erpc.3erl - Man Page

Enhanced Remote Procedure Call

Description

This module provide services similar to Remote Procedure Calls. A remote procedure call is a method to call a function on a remote node and collect the answer. It is used for collecting information on a remote node, or for running a function with some specific side effects on the remote node.

This is an enhanced subset of the operations provided by the rpc module. Enhanced in the sense that it makes it possible to distinguish between returned value, raised exceptions, and other errors. erpc also has better performance and scalability than the original rpc implementation. However, current rpc module will utilize erpc in order to also provide these properties when possible.

In order for an erpc operation to succeed, the remote node also needs to support erpc. Typically only ordinary Erlang nodes as of OTP 23 have erpc support.

Note that it is up to the user to ensure that correct code to execute via erpc is available on the involved nodes.

Data Types

request_id()

An opaque type of call request identifiers. For more information see send_request/4.

Exports

call(Node, Fun) -> Result
call(Node, Fun, Timeout) -> Result
Types:

Node = node()
Fun = function()
Timeout = 0..4294967295 | infinity
Result = term()

The same as calling erpc:call(Node,erlang,apply,[Fun,[]],Timeout). May raise all the same exceptions as erpc:call/5 plus an {erpc, badarg} error exception if Fun is not a fun of zero arity.

The call erpc:call(Node,Fun) is the same as the call erpc:call(Node,Fun,infinity).

call(Node, Module, Function, Args) -> Result
call(Node, Module, Function, Args, Timeout) -> Result
Types:

Node = node()
Module = Function = atom()
Args = [term()]
Timeout = 0..4294967295 | infinity
Result = term()

Evaluates apply(Module, Function, Args) on node Node and returns the corresponding value Result. Timeout is an integer representing the timeout in milliseconds or the atom infinity which prevents the operation from ever timing out.

The call erpc:call(Node, Module, Function, Args) is equivalent to the call erpc:call(Node, Module, Function, Args, infinity)

The call() function only returns if the applied function successfully returned without raising any uncaught exceptions, the operation did not time out, and no failures occurred. In all other cases an exception is raised. The following exceptions, listed by exception class, can currently be raised by erpc:call():

throw:

The applied function called throw(Value) and did not catch this exception. The exception reason Value equals the argument passed to throw/1.

exit:

Exception reason:

{exception, ExitReason}:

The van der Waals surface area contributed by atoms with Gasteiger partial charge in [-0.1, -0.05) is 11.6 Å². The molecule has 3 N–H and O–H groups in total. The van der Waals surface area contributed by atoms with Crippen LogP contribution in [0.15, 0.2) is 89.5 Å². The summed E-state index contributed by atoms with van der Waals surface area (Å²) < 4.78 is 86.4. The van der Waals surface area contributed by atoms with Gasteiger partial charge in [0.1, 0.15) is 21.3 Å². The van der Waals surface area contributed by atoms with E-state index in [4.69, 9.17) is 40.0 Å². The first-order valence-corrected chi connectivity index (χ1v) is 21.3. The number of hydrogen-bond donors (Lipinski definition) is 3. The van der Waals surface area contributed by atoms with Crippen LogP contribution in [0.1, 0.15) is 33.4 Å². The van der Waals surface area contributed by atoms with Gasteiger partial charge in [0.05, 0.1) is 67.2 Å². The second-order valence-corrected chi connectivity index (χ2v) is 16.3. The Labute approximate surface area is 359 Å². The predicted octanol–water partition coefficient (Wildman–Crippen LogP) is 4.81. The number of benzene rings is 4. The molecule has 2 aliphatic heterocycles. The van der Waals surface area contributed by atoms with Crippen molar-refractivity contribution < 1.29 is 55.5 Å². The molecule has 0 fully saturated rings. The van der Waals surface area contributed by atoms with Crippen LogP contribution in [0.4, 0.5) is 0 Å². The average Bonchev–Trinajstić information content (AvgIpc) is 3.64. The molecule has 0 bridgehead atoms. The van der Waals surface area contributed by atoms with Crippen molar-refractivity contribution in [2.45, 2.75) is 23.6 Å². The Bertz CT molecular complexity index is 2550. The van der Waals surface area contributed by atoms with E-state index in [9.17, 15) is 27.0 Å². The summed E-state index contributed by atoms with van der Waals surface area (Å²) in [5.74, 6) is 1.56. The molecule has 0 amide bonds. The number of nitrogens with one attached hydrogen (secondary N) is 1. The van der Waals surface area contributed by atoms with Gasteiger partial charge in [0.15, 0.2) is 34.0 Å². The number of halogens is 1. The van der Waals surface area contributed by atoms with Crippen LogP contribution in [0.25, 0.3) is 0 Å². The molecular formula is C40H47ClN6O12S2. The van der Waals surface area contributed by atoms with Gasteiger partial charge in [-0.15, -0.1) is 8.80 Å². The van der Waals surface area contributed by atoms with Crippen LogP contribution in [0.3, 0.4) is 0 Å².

The applied function called exit(ExitReason) and did not catch this exception. The exit reason ExitReason equals the argument passed to exit/1.

{signal, ExitReason}:

The process that applied the function received an exit signal and terminated due to this signal. The process terminated with exit reason ExitReason.

error:

Exception reason:

{exception, ErrorReason, StackTrace}:

A runtime error occurred which raised and error exception while applying the function, and the applied function did not catch the exception. The error reason ErrorReason indicates the type of error that occurred. StackTrace is formatted as when caught in a try/catch construct. The StackTrace is limited to the applied function and functions called by it.

{erpc, ERpcErrorReason}:

The erpc operation failed. The following ERpcErrorReasons are the most common ones:

badarg:

If any one of these are true:

  • Node is not an atom.
  • Module is not an atom.
  • Function is not an atom.
  • Args is not a list. Note that the list is not verified to be a proper list at the client side.
  • Timeout is not the atom infinity or an integer in valid range.
noconnection:

The connection to Node was lost or could not be established. The function may or may not be applied.

system_limit:

The erpc operation failed due to some system limit being reached. This typically due to failure to create a process on the remote node Node, but can be other things as well.

timeout:

The erpc operation timed out. The function may or may not be applied.

notsup:

The remote node Node does not support this erpc operation.

If the erpc operation fails, but it is unknown if the function is/will be applied (that is, a timeout or a connection loss), the caller will not receive any further information about the result if/when the applied function completes. If the applied function explicitly communicates with the calling process, such communication may, of course, reach the calling process.

Note:

You cannot make any assumptions about the process that will perform the apply(). It may be the calling process itself, a server, or a freshly spawned process.

cast(Node, Fun) -> ok
Types:

Node = node()
Fun = function()

The same as calling erpc:cast(Node,erlang,apply,[Fun,[]]).

erpc:cast/2 fails with an {erpc, badarg} error exception if:

  • Node is not an atom.
  • Fun is not a a fun of zero arity.
cast(Node, Module, Function, Args) -> ok
Types:

Node = node()
Module = Function = atom()
Args = [term()]

Evaluates apply(Module, Function, Args) on node Node. No response is delivered to the calling process. erpc:cast() returns immediately after the cast request has been sent. Any failures beside bad arguments are silently ignored.

erpc:cast/4 fails with an {erpc, badarg} error exception if:

  • Node is not an atom.
  • Module is not an atom.
  • Function is not an atom.
  • Args is not a list. Note that the list is not verified to be a proper list at the client side.

Note:

You cannot make any assumptions about the process that will perform the apply(). It may be a server, or a freshly spawned process.

check_response(Message, RequestId) ->
                  {response, Result} | no_response
Types:

Message = term()
RequestId = request_id()